Dear Dave,

I’m 32 and debt-free, except for my house. My grandmother passed away a couple of months ago, and her will has caused problems for my family. I was her only relative living in the same town as she got older, so I looked in on her and helped take care of her, because she didn’t want to go into a care facility. In her will, she left everything—her house and property, along with about $300,000—to me. Some of my relatives said they deserve something. Two have even accused me of wanting everything she had and turning my grandmother against them. I don’t like what’s happening, but I’m not sure what to do. I never asked her for anything.


Dear Jeffrey,

I hate it when things get ugly between family members, especially at a time when everyone should be pulling together and supporting each other. I’m sorry you’re going through all this.

Let me ask you a question. Did you love your grandmother? It sounds to me like you did. A lot! It takes a special person to step in and help the way you did. I think it’s pretty obvious she loved you, too.  

When a person dies, they can give their belongings to anyone they choose. It was your grandmother’s stuff, so it was her decision. Period. She could’ve spread it around among you and the rest of your family, but she didn’t do that. She had her reasons, and her final wishes were just that—her final wishes. No one in your family, even you, deserved anything from her.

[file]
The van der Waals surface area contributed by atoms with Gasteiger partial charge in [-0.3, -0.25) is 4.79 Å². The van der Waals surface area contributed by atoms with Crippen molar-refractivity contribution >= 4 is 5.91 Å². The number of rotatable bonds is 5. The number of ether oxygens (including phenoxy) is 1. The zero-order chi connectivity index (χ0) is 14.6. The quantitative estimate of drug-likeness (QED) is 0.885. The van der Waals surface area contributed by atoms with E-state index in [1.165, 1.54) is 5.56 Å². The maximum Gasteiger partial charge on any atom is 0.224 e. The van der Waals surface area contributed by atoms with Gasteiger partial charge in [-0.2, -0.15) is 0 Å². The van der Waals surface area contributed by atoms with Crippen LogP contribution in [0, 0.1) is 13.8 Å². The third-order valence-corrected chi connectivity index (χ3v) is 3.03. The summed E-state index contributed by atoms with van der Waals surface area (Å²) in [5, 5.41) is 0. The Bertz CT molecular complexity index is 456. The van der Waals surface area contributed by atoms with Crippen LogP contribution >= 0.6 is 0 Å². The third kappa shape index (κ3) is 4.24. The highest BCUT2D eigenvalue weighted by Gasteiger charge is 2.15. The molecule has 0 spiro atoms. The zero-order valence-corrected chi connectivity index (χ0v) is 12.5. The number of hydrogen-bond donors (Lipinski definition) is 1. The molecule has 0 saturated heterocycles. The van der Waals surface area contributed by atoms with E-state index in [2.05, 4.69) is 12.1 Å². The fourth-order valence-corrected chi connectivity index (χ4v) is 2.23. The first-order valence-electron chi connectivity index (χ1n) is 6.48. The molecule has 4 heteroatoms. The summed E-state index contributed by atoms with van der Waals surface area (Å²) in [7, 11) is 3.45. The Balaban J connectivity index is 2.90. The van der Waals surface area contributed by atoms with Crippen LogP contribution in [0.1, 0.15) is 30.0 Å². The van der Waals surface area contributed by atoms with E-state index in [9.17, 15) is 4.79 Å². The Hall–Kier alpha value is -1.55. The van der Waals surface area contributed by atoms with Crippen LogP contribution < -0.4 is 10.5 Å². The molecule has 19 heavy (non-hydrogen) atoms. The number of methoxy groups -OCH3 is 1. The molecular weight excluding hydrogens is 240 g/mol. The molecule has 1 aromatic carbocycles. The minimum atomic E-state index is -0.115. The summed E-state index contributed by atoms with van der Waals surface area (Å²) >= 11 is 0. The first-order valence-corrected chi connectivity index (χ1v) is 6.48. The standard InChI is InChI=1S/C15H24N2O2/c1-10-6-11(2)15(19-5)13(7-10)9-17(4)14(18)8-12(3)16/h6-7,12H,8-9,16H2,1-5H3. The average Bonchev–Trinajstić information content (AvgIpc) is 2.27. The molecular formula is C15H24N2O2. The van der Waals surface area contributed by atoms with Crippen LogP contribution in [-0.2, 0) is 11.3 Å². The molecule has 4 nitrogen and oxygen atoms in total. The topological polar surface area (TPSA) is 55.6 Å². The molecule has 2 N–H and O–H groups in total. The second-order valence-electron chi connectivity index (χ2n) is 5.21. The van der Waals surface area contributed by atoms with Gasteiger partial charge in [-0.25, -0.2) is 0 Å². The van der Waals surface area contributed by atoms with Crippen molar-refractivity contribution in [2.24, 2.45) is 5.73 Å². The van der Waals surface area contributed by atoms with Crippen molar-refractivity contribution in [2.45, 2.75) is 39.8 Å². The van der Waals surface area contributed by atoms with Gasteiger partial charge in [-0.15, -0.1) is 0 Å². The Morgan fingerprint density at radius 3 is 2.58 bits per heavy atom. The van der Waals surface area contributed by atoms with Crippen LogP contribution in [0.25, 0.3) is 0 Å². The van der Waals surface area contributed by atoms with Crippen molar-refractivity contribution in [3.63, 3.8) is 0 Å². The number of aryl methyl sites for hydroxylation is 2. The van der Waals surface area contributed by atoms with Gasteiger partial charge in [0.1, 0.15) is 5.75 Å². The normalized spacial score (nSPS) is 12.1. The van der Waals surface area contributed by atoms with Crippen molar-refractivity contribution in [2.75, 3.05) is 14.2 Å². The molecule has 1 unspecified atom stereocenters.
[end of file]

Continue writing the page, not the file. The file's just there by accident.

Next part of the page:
I know this is a hard position for you to be in, Jeffrey. This has probably crossed your mind, so I’ll go ahead and say it. Generally speaking, it’s possible to transfer part of your inheritance to someone else even if it’s not specified in the will or trust. Keep in mind, you might need to seek court approval for such a transfer, depending on the jurisdiction and specific family circumstances.

Or, you can let anyone who has a problem with your grandmother’s decision contest the will. Of course, one possible outcome of that is you might have to spend the money she left fighting them in court. The lady left what she left. There’s no more. It was her house, her property and her money. The others aren’t entitled to what she had just because they’re relatives or they want it.

If you go to church, I’d advise you spend some time talking to your pastor about the situation. You’ve got a lot of folks mad at you right now, and I think you might benefit from a few kind words and an objective point of view. I’d also recommend sitting down with a good financial planner—someone with the heart of a teacher—and talk about to best handle your newfound inheritance. Regardless of your decision, it’s always best to have a plan and be prepared.

In the meantime, don’t beat yourself up over this, son. You haven’t done anything wrong.

God bless you.


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family, Personal Finance,

Last Update: July 5, 2024

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